The series "Life on Earth" began as a six-page outline tracing life from its origins in the sea to the advent of the human race. Attenborough wanted to produce "not just a natural history but a history of nature," he told CA. He did so by exploring the fossil record and by showing footage of living species of animals and plants. The series required a team of more than fifty wildlife photographers, more than a million miles of travel to thirty countries, and the cooperation of major zoos, museums, and universities worldwide. First broadcast in England in 1979, "Life on Earth" quickly became the most popular science series ever put on the air, with twelve million regular viewers each week. It was received with equal enthusiasm when it ran in America early in 1982. Washington Post contributor Bruce Brown called the work "a tour de force: fresh and vivid with incredible variety married to the clear exposition of the mechanisms of evolution." Waters offered a similar opinion in Newsweek: "By coupling lyrical rhythms and evocative images, ['Life on Earth'] achieves the emotional power of a cinematic poem." Attenborough also wrote a companion book, Life on Earth: A Natural History, that has likewise drawn praise from reviewers. In the Washington Post Book World, Joseph Kastner wrote that the volume "is the best kind of spin-off—literate, witty, full of earthly marvels presented without any of the orotund self-consciousness of some cosmic TV guides." Elisabeth Whipp elaborated in Spectator: "With a pleasant enthusiasm [Attenborough] effortlessly encompasses 3000 million years in 300 pages, from the very start of life to its most bizarre and intricate manifestations. Using the historical framework of the gradually evolving species, he juxtaposes fossil evidence and comparative anatomy to give a vivid picture of our present understanding of how life came about."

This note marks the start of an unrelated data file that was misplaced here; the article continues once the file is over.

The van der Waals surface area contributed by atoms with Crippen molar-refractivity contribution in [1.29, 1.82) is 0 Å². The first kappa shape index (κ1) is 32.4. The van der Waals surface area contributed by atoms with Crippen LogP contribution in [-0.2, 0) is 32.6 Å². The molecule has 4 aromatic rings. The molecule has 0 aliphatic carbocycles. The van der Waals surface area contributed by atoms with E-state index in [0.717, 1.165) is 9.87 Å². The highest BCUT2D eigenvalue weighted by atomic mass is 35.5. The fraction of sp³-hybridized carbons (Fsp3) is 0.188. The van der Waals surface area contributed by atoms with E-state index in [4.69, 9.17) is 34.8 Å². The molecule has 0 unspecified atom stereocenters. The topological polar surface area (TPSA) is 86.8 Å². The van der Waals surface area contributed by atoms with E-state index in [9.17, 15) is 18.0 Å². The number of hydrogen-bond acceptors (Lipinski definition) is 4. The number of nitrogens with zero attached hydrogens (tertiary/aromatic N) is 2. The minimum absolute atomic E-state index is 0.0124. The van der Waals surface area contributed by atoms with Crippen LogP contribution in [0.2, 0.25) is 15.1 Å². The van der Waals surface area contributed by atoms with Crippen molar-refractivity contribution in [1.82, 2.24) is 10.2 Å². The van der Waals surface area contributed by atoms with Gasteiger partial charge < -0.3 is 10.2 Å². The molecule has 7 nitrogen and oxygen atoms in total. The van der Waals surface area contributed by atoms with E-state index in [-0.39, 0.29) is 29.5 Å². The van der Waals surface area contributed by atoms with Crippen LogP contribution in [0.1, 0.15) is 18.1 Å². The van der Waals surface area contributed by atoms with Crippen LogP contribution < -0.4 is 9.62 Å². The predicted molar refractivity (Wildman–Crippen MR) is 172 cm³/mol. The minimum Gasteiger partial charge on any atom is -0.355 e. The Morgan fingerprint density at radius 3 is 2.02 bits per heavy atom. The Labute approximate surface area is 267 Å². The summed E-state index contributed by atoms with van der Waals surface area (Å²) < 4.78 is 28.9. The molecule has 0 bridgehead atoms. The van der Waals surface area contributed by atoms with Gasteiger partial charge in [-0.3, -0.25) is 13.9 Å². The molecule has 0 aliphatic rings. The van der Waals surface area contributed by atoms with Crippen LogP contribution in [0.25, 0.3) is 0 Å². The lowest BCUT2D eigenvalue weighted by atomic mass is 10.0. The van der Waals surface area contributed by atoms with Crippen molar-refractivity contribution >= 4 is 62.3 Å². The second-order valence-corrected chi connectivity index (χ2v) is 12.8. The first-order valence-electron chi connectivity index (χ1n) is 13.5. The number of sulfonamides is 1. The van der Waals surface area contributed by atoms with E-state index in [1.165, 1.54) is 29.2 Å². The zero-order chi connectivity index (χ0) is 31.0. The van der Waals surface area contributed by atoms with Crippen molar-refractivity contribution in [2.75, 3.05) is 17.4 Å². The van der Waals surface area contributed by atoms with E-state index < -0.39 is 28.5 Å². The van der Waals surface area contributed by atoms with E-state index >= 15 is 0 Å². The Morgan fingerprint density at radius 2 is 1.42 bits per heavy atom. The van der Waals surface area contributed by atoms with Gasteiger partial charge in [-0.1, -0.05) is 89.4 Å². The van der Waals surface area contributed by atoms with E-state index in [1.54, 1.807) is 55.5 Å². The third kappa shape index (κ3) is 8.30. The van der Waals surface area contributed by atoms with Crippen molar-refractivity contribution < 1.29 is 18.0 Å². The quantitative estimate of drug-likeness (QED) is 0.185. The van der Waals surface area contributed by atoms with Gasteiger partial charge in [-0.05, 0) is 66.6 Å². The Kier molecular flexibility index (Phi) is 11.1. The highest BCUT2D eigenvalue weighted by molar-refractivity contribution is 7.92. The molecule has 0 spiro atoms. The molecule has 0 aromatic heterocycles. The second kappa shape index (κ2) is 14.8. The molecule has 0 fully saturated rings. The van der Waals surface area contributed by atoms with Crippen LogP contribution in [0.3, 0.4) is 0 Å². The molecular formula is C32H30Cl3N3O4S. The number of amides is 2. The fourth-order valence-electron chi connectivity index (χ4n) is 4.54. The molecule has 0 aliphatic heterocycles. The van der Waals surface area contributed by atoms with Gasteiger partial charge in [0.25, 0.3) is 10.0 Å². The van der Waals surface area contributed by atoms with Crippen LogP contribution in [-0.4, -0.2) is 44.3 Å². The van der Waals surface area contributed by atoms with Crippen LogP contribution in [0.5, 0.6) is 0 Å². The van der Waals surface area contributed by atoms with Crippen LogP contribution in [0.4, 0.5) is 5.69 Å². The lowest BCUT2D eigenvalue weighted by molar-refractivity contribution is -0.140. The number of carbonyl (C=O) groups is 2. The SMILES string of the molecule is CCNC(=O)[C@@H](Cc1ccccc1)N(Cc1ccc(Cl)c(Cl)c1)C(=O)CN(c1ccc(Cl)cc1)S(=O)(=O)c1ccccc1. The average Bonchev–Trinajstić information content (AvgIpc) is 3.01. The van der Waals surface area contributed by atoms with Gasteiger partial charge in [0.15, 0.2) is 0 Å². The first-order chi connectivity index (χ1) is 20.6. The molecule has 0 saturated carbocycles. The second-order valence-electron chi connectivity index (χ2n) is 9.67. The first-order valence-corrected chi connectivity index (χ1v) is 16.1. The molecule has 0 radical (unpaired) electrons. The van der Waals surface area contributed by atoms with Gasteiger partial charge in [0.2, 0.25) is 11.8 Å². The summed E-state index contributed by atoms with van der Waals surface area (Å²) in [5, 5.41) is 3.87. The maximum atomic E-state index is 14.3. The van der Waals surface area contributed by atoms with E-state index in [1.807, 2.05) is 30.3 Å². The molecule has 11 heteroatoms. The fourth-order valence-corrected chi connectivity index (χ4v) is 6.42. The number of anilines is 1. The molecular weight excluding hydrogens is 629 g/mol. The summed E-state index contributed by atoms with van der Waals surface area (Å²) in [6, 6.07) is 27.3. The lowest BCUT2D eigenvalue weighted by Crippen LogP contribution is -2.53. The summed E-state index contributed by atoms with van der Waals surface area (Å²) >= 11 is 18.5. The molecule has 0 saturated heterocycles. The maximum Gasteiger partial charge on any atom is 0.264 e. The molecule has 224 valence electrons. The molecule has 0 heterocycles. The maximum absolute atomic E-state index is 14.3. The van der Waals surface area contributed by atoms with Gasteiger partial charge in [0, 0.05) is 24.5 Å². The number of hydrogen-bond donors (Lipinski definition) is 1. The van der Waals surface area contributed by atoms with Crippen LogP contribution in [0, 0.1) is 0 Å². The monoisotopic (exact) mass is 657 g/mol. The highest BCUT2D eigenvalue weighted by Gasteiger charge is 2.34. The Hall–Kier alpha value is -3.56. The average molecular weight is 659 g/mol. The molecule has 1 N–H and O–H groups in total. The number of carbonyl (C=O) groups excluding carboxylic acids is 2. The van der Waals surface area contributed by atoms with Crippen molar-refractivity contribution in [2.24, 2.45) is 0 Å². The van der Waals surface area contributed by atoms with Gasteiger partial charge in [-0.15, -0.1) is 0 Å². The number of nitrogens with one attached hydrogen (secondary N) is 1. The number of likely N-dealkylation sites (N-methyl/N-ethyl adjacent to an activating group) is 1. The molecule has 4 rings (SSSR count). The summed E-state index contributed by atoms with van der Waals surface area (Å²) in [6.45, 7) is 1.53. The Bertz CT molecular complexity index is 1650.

If "Life on Earth" examined the overall history of evolution, "The Living Planet," first broadcast in America in 1984, showed how plants and animals adapt to extreme environments. Once again Attenborough traveled the length and breadth of the globe, filming sequences from the rim of an active volcano, in a mangrove swamp, and in the sweltering heat of Death Valley, among others. Brown wrote of the series: "Natural adaptations are compared and contrasted until—almost by surprise—the reader has acquired a pretty good idea of how life is shaped on the [global] anvil." Another illustrated companion volume, The Living Planet: Portrait of the Earth, appeared at the same time the series aired. In his Newsweek review, Jim Miller contended that the reader first notices "the arresting images: a hairy sloth hanging upside down, an ocean of brightly tasseled foxtail grass, two albatrosses courting, a beach blanketed with breeding sea turtles, an uncanny ghost crab looking quite like its name. The text almost seems an afterthought—until you begin to read it. Like Attenborough's on-air scripts, it has the lilt and texture of the spoken word and something of the offhand appeal of a face-to-face conversation. The real pleasure of the book, though, lies in Attenborough's old-fashioned skill as a prose stylist."